The government took steps to thwart the plot, but was plagued by communications problems, the commission found.
In the prelude to the attacks on Washington and New York, "the intelligence reporting consistently described the upcoming attacks as occurring on a catastrophic level, indicating that they would cause the world to be in turmoil, consisting of possible multiple—but not necessarily simultaneous—attacks," the commission probing Sept. 11 found.
The preliminary report was one of two released as the commission began two days of hearings on law enforcement reaction to terrorist threats before the 2001 attacks.
FBI Director Louis Freeh and former Attorney General Janet Reno testified in the morning session. Thomas Pickard, who served as acting FBI director in the months just before the attacks, and former CIA counterterrorism center director Cofer Black followed. Attorney General John Ashcroft was due to testify later.
"I'm here today to tell the American people what we did, what we tried to do and where we fell short," Black said.
Meanwhile, a source tells CBS News that the CIA analyst who wrote the August 6, 2001 memo to President Bush about terrorist threats was interviewed by the commission Monday evening.
The alarming threat reports began in March 2001, increased in April and May and surged in June and July, with headlines like "Bin Ladin threats are real," and "Bin Ladin planning high profile attacks."
Because of the threats, the U.S. redeployed its 5th fleet and put troops on alert in six countries. Officials like Vice President Dick Cheney contacted foreign governments for help. Some foreign authorities detained suspected militants.
But alarm over the threats, and some key intelligence, did not circulate through the entire national security apparatus.
"In late August, working-level CIA and FBI officials realized that one or more al Qaeda operatives might be in the United States," the report found. But there is no evidence that their suspicions were on to the national Counterterrorism and Security Group that Richard Clarke headed or to top CIA or FBI officials. The White House was not told about the arrest of Zacarias Moussaoui, who was taking flight lessons.
And agents at some FBI field offices "did not recall a heightened sense of threat from al Qaeda within the United States in summer 2001." Pickard told the commission he did not know why field offices did not comply with his order to be on alert.
Pickard said he passed the threats onto Ashcroft, but "after two such briefings the attorney general told him he did not want to hear this information anymore." The Justice Department denies Ashcroft ever said that.
Communication problems were identified in another report released Tuesday on the FBI. It found that terrorism investigations were run largely out of regional offices, which made it hard to detect broad terror plots. Budget and training problems created a shortage of trained counterterrorism officers.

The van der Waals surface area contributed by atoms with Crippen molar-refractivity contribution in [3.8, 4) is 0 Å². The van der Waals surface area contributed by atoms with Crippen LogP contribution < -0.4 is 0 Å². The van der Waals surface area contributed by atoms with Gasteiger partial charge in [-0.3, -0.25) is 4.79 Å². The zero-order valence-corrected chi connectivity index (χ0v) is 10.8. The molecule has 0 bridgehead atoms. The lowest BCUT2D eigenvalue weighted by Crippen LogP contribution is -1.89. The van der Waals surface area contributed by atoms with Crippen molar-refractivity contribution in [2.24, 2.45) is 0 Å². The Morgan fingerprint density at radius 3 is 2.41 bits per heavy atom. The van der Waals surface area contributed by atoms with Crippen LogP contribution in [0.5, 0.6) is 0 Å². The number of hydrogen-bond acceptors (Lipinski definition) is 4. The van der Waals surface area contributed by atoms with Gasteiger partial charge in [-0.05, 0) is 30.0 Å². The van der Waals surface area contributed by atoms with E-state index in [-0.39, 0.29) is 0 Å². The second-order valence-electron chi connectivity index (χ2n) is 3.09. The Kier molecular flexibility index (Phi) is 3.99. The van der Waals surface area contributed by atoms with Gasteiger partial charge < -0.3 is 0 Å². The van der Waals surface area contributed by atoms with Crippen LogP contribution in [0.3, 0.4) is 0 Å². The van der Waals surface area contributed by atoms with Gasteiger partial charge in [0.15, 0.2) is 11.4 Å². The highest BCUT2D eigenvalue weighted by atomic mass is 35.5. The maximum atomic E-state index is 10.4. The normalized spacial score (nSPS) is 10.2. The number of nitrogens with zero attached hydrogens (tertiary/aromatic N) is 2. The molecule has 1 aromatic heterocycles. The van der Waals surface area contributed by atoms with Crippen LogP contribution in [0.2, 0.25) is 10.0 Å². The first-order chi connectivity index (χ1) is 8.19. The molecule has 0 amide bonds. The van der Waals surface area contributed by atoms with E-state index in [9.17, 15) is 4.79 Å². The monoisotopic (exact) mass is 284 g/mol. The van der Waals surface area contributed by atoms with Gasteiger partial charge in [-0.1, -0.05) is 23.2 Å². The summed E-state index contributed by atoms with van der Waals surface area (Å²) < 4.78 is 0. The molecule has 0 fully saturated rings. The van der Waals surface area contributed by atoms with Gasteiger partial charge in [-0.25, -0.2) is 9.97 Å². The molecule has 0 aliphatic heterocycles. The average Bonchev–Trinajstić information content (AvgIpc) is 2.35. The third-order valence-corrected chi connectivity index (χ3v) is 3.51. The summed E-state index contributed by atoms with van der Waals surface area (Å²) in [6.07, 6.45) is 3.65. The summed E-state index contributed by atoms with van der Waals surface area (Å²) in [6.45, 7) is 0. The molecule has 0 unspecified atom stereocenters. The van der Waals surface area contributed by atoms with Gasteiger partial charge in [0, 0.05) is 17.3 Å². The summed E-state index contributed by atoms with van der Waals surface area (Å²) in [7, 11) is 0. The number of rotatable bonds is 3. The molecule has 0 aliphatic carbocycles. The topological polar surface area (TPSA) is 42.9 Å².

"On September 11, 2001, the FBI was limited in several areas critical to an effective, preventive counterterrorism strategy," the report concluded. "Those working counterterrorism matters did so despite limited intelligence collection and strategic analysis capabilities, a limited capacity to share information both internally and externally, insufficient training, an overly complex legal regime, and inadequate resources."
The report found that the FBI's counterterrorism strategy "was not a focus of the Justice Department in 2001." The Bush administration proposed a major increase in FBI funding, but an internal budget plan from early 2001 "made reducing the incidence of gun violence and reducing the trafficking of illegal drugs priority objectives."
The bureau's counterterrorism chief, Dale Watson, told the commission "that he almost fell out of his chair when he saw the memo, because it made no mention of counterterrorism." On the day before the 2001 attacks, Ashcroft rejected a request for more counterterrorism funding.
Agents were reluctant to write investigative findings down because the documents could be used be defense lawyers to undermine criminal cases. They felt bound by legal guidelines, especially "the wall" — a legal separation of criminal and intelligence investigations.
In his testimony, Freeh defended his former agency's performance, saying that the environment before Sept. 11 would not have allowed the bureau to do more.
"The point is not that any FBI agent thought that investigating these cases was the best way" of fighting terrorism, Freeh said. "The point of these investigations was, in the absence of invading Afghanistan, in the absence of armed Predator missiles, in the absence of all the things that were done after Sept. 11 … we were left with alternatives that were netter than no alternatives."
Pickard said prior to Sept. 11, al Qaeda camps were turning out five times as many graduates as the FBI or CIA academies. The hijackers were selected precisely because they could enter the United States without detection. They did little to arouse suspicion, avoiding meetings with known al Qaeda operatives, for example.
"They successfully exploited every weakness, from our borders to our cockpit doors," Pickard said of the hijackers.
The Aug. 6, 2001 presidential brief referred to 70 FBI investigations into suspected terrorists. Pickard said that number differs from the accurate figured, which is still classified.
Efforts to thwart al Qaeda took a long-term view, Black said, and hoped to delay an attack until more intelligence was gathered. He said the current war on terrorism will also be a long-term effort.
"As long as there are people who are unhappy with their lot in life" and as long as the United States can be blamed for it, "there will be terrorism," he said.